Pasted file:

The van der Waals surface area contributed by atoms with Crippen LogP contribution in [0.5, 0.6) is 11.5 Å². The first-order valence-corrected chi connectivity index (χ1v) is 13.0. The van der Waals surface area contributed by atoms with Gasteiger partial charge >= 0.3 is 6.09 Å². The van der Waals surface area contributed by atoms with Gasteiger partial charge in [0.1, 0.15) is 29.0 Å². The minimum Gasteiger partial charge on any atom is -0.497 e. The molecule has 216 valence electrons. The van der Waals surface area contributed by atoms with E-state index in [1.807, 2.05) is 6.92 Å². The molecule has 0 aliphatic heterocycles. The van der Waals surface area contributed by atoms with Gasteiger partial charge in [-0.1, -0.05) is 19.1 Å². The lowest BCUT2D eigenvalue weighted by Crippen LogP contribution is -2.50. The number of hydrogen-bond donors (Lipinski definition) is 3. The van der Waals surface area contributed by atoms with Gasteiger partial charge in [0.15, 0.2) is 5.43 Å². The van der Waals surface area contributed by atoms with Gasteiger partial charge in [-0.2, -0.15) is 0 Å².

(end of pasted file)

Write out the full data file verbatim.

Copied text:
The van der Waals surface area contributed by atoms with Crippen LogP contribution in [0.5, 0.6) is 11.5 Å². The first-order valence-corrected chi connectivity index (χ1v) is 13.0. The van der Waals surface area contributed by atoms with Gasteiger partial charge >= 0.3 is 6.09 Å². The van der Waals surface area contributed by atoms with Gasteiger partial charge in [0.1, 0.15) is 29.0 Å². The minimum Gasteiger partial charge on any atom is -0.497 e. The molecule has 216 valence electrons. The van der Waals surface area contributed by atoms with E-state index in [1.807, 2.05) is 6.92 Å². The molecule has 0 aliphatic heterocycles. The van der Waals surface area contributed by atoms with Gasteiger partial charge in [-0.1, -0.05) is 19.1 Å². The lowest BCUT2D eigenvalue weighted by Crippen LogP contribution is -2.50. The number of hydrogen-bond donors (Lipinski definition) is 3. The van der Waals surface area contributed by atoms with Gasteiger partial charge in [0.15, 0.2) is 5.43 Å². The van der Waals surface area contributed by atoms with Gasteiger partial charge in [-0.2, -0.15) is 0 Å².